November Redux: pocket universe

A pair of burgundy boots rest on a bookshelf of fantasy novels

November was intended to be full throttle blogging for our tenth celebration of SciFiMonth. Instead, it involved moving to the opposite end of the country while it was full steam ahead at work, which left me a frazzled bundle too exhausted to write most of the blog posts I had planned. Sorry, crew.

Reading Round-up

Unsurprisingly, I didn’t get a lot of reading done in November either. The long drive north meant I did get to listen to The Stone Sky by NK Jemisin though, which left my heart sore and full. The Broken Earth has quite rightly won many accolades; I have nothing but admiration for its unusual and deep world-building, relentlessly difficult characters who I couldn’t help but love, and epic twin timeline plot. It deserves a review that I don’t have time to write; and I look forward to rereading it in print in future.

Life being what it is, it took me several weeks to read Under Fortunate Stars by Ren Hutchings, which is a fast-paced, cosy space opera about two ships trapped outside of time and trying to survive without wrecking their respective timelines. It’s a fun read, but too cosy for me in the end – I wanted more challenge and felt the characters would have benefitted from a little more development. Still, an entertaining diversion.

Aurora by Jo M Thomas is a curious novel about the ways we interact with social media, focusing on a fictional platform whose algorithms may be developing a mind of their own. From user profiling to that guy who can’t help but argue with you to a multiplayer game that requires a worrying level of meatspace activity (my privacy-fond heart was screaming), Thomas riffs off current themes to create a story that was more compelling that its log file narrative format suggested.

I found less to compel me in Warlady by Jo Graham, a romantic, plot-driven space opera in which former lovers must solve a murder, survive a deadly conspiracy and avert an imminent invasion. While I liked the characters (and even the romance, which is an established attraction between two middle-aged people who have agreed they shouldn’t, because reasons), I wanted a great deal more than I got from the world-building and politics. At just over 200 pages, I couldn’t help but feel there was room for more – and I missed it.

  • Under Fortunate Stars – Ren Hutchings ★★★☆
  • Aurora – Jo M Thomas ★★★☆
  • Warlady – Jo Graham ★★★
  • Audio Reads: The Stone Sky – NK Jemisin ★★★★★

Additional Reviews

I had so many planned for this month. I have written none. Damn it. Time for a little soul searching – will there be a Twelve Days of Bookmas where I put 2022 to bed, or a hiatus while I get back on top of life? We’ll see.

Stacking the shelves

Stress is a fabulous motivator for buying books. I finally spent the Audible credits I’ve been accumulating on 3 books I’ve been longing to read (Babel, The Seawomen and Our Wives Under The Sea) and succumbed to 3 more in the Angry Robot sale (The Hollows, Bluebird and The Circus Infinite).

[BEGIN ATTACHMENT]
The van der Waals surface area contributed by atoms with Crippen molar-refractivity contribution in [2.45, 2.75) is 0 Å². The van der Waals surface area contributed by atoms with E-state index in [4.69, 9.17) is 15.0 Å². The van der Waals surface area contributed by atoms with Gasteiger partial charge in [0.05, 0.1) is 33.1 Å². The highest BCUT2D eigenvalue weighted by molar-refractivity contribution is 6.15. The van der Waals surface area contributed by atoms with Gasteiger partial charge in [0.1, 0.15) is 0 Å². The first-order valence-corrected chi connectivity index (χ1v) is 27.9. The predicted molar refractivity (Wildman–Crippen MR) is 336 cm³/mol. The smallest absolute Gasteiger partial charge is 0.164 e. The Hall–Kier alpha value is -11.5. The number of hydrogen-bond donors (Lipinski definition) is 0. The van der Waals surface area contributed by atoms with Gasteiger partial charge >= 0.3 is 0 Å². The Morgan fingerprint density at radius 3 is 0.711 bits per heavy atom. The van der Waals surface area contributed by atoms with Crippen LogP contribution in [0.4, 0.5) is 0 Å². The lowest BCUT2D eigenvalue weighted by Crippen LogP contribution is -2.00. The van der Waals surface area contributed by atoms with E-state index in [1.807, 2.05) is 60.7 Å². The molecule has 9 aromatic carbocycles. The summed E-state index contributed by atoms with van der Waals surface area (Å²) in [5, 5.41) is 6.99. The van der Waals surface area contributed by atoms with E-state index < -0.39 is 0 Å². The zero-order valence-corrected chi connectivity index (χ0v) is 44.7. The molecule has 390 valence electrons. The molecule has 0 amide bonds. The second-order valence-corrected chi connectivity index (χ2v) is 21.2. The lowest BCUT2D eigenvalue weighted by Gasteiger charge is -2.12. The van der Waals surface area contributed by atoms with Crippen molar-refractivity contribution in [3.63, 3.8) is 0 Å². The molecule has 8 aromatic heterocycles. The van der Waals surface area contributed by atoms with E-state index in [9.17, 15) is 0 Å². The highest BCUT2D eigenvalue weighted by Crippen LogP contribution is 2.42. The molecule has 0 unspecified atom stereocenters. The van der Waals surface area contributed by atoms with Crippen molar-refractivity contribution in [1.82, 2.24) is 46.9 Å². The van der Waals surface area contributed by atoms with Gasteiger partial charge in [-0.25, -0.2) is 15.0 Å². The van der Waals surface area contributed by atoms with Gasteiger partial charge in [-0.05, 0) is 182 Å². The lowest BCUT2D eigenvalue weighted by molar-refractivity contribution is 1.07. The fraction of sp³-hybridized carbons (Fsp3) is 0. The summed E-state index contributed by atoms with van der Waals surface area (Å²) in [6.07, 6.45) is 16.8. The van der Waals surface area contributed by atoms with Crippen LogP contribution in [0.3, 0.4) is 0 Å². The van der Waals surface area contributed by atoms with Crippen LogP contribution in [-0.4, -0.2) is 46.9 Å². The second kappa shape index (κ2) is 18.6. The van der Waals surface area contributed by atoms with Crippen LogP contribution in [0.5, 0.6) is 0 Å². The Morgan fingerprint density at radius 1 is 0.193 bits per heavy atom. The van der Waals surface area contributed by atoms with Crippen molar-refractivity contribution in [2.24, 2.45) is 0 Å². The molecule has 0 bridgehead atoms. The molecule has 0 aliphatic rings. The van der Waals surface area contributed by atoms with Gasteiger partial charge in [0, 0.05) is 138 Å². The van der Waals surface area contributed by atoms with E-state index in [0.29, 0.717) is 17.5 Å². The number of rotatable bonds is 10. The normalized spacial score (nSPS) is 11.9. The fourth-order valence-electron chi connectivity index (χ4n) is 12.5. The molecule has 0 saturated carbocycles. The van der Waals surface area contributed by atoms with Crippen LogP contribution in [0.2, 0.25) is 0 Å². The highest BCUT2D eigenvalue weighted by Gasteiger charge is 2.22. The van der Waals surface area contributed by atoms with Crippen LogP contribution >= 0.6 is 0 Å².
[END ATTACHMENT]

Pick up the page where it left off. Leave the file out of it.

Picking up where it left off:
Reading statistics

My primary goal – always – is to read diversely and to love every book. This year, I plan to focus on reading what I already own and flip the percentages of reading recent acquisitions vs off the shelf (so I am making very careful decisions about what books to buy and ARCs to request).

Books completed: 69 | DNFs: 7*

  • 8 off the shelf (i.e. not acquired in 2022)
  • 33 ARCs
  • 17 bite-size (excl. short stories)
  • 13 audio reads

* I only track DNFs where I made significant in-roads into the book – rapid bounces don’t count. Percentages are calculated across both completed reads and declared DNFs.

I track my author mix to keep me honest and I share it for those who are curious. This year, I’m also tracking publishers to see how many books are from small presses / independents (I may try to distinguish between the two, as Bloomsbury operate on a very different scale to, say, Rebellion – let alone Louise Walters Books! As my reading will be dominated by what’s on my shelf, this will set a handy benchmark for what may become a target in 2023…

Authors: 25 male (33%) / 37 female (49%) / 9 trans, enby or genderqueer (12%) + 5 collaborations (7%)

  • Authors of colour: 24 (32%)
  • LGBTQIA authors: 20 (26%)
  • Non-US / UK based authors: 9 (12%)
  • Small press / independent: 31 (41%)

And yes, I’m overdue looking at my challenges to see where I’ve accidentally ended up but as we’re this close to the end of the year, why ruin the surprise? Let’s have a laugh next month…

What’s coming up?

Hard to say. While I would like to catch up on my review backlog – and will at least review any ARCs – I’m so overwhelmed at the moment that I’m not going to commit to anything specific. I need a holiday, as Bilbo Baggins once said. A long holiday, although I’m not ready to turn my back on my little blog quite yet. But first I need to get to a point where life stops making everything a stressful obligation rather than a joy. So – I’ll continue posting intermittently for the time being, and see where I am by year’s end.

How was your November?